by Wendell E. Miller
Q. I know that the Bible teaches that parents should spank their
children; but I heard of an instance in which the parents faced the
possibility of losing custody of a child because they spanked him. Also,
I have read that spanking a child may cause a child to grow up to be a
child abuser. Is this true? Are there any principles to follow for
A. We have all read of horrible instances of physical abuse of
children; and our government is operating within its God-given
responsibilities when laws are enacted and enforced to protect children
from physical harm, whether inflicted by their parents or by others.
However, whenever laws are made by man and enforced by man,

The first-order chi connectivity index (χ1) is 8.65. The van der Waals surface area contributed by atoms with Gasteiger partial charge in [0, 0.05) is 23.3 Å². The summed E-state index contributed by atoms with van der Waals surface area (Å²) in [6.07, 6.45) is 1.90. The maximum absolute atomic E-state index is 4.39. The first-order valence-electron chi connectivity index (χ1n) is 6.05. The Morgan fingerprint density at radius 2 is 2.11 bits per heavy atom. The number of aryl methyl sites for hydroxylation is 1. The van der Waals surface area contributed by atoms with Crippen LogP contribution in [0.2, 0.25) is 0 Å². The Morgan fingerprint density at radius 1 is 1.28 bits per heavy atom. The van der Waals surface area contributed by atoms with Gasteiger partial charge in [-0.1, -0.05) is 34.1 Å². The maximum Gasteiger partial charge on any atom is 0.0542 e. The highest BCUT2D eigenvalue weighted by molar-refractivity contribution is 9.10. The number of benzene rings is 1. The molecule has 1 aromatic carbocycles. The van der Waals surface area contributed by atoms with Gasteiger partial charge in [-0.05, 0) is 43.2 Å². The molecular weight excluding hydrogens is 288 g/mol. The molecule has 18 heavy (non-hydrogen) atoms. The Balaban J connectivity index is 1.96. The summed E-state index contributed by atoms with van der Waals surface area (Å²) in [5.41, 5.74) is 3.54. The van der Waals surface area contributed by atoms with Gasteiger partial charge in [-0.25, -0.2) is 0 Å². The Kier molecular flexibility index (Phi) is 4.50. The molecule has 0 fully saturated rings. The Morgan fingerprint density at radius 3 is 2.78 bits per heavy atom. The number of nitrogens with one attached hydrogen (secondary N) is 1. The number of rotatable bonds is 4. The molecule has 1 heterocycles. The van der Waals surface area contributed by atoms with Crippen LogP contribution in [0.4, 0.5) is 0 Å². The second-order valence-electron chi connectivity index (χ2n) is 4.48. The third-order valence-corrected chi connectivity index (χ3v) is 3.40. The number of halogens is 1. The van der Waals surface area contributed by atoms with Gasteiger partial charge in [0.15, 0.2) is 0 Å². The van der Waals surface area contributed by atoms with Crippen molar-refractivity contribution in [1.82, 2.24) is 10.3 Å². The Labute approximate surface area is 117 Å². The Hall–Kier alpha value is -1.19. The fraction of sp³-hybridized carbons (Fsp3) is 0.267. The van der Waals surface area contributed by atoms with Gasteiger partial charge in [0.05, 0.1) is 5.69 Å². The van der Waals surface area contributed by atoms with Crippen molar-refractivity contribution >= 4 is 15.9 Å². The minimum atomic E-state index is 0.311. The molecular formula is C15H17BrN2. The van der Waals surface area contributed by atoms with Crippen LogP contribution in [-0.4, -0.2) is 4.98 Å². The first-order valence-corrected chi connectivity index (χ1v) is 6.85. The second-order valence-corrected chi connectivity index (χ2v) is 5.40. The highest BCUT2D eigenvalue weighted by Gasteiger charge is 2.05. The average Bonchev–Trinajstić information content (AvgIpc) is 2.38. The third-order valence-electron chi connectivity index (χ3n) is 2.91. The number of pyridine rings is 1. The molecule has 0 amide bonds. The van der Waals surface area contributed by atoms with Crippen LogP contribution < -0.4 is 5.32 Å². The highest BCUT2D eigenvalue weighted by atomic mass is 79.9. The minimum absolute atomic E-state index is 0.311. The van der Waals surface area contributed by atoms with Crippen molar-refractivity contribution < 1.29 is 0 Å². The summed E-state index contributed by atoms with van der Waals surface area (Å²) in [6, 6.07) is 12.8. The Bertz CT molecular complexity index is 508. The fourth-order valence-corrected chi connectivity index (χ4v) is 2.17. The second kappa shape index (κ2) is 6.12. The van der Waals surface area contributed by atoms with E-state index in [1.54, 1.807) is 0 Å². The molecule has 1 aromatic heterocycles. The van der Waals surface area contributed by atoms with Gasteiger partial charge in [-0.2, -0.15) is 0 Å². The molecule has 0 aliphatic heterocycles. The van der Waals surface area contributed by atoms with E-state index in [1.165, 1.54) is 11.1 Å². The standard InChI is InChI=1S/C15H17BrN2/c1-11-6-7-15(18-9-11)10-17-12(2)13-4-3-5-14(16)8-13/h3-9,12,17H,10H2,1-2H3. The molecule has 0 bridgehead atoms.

injustices are bound to occur. At times the guilty will go
undisciplined; and, at times, the innocent will be unjustly accused,
convicted and punished.
Especially now that there has been so much in the news about parents
physically abusing their children, accusations of child abuse are
sometimes made unjustly by bystanders. The person reporting child abuse
may have misunderstood what they have seen or heard, or they may have
been so indoctrinated by humanism that they believe that all spanking is
Also, children and teens are learning that they may be able to
destroy their parents' right to discipline them by falsely reporting
that they have been physically abused by their parents. And,
occasionally, a teen will report being physically abused by his parents
in the hope of being placed in a foster home where he will not be
required to obey rules.
Because child abuse is a serious matter, government authorities have